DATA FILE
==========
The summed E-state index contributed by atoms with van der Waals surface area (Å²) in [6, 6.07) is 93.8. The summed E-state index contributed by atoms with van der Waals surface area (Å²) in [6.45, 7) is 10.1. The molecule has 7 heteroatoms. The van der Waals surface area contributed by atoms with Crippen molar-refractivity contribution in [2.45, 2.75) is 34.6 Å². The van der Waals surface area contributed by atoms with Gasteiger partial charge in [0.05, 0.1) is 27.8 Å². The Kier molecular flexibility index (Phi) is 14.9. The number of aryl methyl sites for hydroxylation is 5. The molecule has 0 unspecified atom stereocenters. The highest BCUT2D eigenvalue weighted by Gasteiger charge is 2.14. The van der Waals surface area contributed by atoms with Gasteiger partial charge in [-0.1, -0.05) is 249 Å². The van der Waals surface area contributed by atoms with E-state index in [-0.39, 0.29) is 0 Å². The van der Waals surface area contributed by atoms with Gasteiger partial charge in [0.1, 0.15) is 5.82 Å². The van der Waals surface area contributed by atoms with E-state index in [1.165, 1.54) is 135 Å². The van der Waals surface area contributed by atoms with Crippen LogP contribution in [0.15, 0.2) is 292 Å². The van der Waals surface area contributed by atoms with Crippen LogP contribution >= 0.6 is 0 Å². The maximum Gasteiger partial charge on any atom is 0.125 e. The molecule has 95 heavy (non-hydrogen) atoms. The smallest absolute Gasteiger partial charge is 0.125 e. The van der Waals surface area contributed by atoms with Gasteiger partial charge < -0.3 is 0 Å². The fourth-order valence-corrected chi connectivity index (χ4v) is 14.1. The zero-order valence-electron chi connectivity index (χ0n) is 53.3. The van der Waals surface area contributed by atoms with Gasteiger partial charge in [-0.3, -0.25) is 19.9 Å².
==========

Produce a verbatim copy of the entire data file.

The summed E-state index contributed by atoms with van der Waals surface area (Å²) in [6, 6.07) is 93.8. The summed E-state index contributed by atoms with van der Waals surface area (Å²) in [6.45, 7) is 10.1. The molecule has 7 heteroatoms. The van der Waals surface area contributed by atoms with Crippen molar-refractivity contribution in [2.45, 2.75) is 34.6 Å². The van der Waals surface area contributed by atoms with Gasteiger partial charge in [0.05, 0.1) is 27.8 Å². The Kier molecular flexibility index (Phi) is 14.9. The number of aryl methyl sites for hydroxylation is 5. The molecule has 0 unspecified atom stereocenters. The highest BCUT2D eigenvalue weighted by Gasteiger charge is 2.14. The van der Waals surface area contributed by atoms with Gasteiger partial charge in [-0.1, -0.05) is 249 Å². The van der Waals surface area contributed by atoms with E-state index in [-0.39, 0.29) is 0 Å². The van der Waals surface area contributed by atoms with Gasteiger partial charge in [0.1, 0.15) is 5.82 Å². The van der Waals surface area contributed by atoms with E-state index in [1.165, 1.54) is 135 Å². The van der Waals surface area contributed by atoms with Crippen LogP contribution in [0.15, 0.2) is 292 Å². The van der Waals surface area contributed by atoms with Crippen LogP contribution >= 0.6 is 0 Å². The maximum Gasteiger partial charge on any atom is 0.125 e. The molecule has 95 heavy (non-hydrogen) atoms. The smallest absolute Gasteiger partial charge is 0.125 e. The van der Waals surface area contributed by atoms with Gasteiger partial charge < -0.3 is 0 Å². The fourth-order valence-corrected chi connectivity index (χ4v) is 14.1. The zero-order valence-electron chi connectivity index (χ0n) is 53.3. The van der Waals surface area contributed by atoms with Gasteiger partial charge in [-0.3, -0.25) is 19.9 Å².